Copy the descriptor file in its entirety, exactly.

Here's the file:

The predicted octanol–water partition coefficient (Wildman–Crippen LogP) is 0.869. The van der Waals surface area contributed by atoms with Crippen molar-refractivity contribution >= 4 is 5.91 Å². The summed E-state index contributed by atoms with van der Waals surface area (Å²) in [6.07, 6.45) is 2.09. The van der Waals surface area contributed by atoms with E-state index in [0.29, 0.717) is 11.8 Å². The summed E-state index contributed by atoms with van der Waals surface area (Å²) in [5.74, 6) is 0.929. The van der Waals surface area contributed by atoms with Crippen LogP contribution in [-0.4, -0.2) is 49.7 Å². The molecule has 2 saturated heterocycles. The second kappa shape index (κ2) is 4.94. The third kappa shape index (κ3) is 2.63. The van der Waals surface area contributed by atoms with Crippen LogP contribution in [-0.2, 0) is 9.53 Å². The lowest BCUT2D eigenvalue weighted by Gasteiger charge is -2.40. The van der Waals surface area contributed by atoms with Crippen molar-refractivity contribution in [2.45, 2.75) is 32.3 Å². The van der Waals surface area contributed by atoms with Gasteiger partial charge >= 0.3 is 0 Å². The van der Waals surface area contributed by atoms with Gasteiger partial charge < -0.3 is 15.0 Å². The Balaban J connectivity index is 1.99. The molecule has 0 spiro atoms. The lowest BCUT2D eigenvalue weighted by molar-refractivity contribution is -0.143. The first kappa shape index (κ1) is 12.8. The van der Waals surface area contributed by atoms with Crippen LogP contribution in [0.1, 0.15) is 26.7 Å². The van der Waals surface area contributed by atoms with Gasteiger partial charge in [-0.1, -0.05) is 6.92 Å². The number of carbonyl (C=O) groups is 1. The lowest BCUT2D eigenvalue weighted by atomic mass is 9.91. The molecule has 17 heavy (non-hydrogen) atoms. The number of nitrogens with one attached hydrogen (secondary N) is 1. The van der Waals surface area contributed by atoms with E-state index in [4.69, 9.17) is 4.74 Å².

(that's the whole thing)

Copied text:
The predicted octanol–water partition coefficient (Wildman–Crippen LogP) is 0.869. The van der Waals surface area contributed by atoms with Crippen molar-refractivity contribution >= 4 is 5.91 Å². The summed E-state index contributed by atoms with van der Waals surface area (Å²) in [6.07, 6.45) is 2.09. The van der Waals surface area contributed by atoms with E-state index in [0.29, 0.717) is 11.8 Å². The summed E-state index contributed by atoms with van der Waals surface area (Å²) in [5.74, 6) is 0.929. The van der Waals surface area contributed by atoms with Crippen LogP contribution in [-0.4, -0.2) is 49.7 Å². The molecule has 2 saturated heterocycles. The second kappa shape index (κ2) is 4.94. The third kappa shape index (κ3) is 2.63. The van der Waals surface area contributed by atoms with Crippen LogP contribution in [-0.2, 0) is 9.53 Å². The lowest BCUT2D eigenvalue weighted by Gasteiger charge is -2.40. The van der Waals surface area contributed by atoms with Crippen molar-refractivity contribution in [2.45, 2.75) is 32.3 Å². The van der Waals surface area contributed by atoms with Gasteiger partial charge >= 0.3 is 0 Å². The van der Waals surface area contributed by atoms with Gasteiger partial charge < -0.3 is 15.0 Å². The Balaban J connectivity index is 1.99. The molecule has 0 spiro atoms. The lowest BCUT2D eigenvalue weighted by molar-refractivity contribution is -0.143. The first kappa shape index (κ1) is 12.8. The van der Waals surface area contributed by atoms with Crippen LogP contribution in [0.1, 0.15) is 26.7 Å². The van der Waals surface area contributed by atoms with Gasteiger partial charge in [-0.1, -0.05) is 6.92 Å². The number of carbonyl (C=O) groups is 1. The lowest BCUT2D eigenvalue weighted by atomic mass is 9.91. The molecule has 17 heavy (non-hydrogen) atoms. The number of nitrogens with one attached hydrogen (secondary N) is 1. The van der Waals surface area contributed by atoms with E-state index in [4.69, 9.17) is 4.74 Å².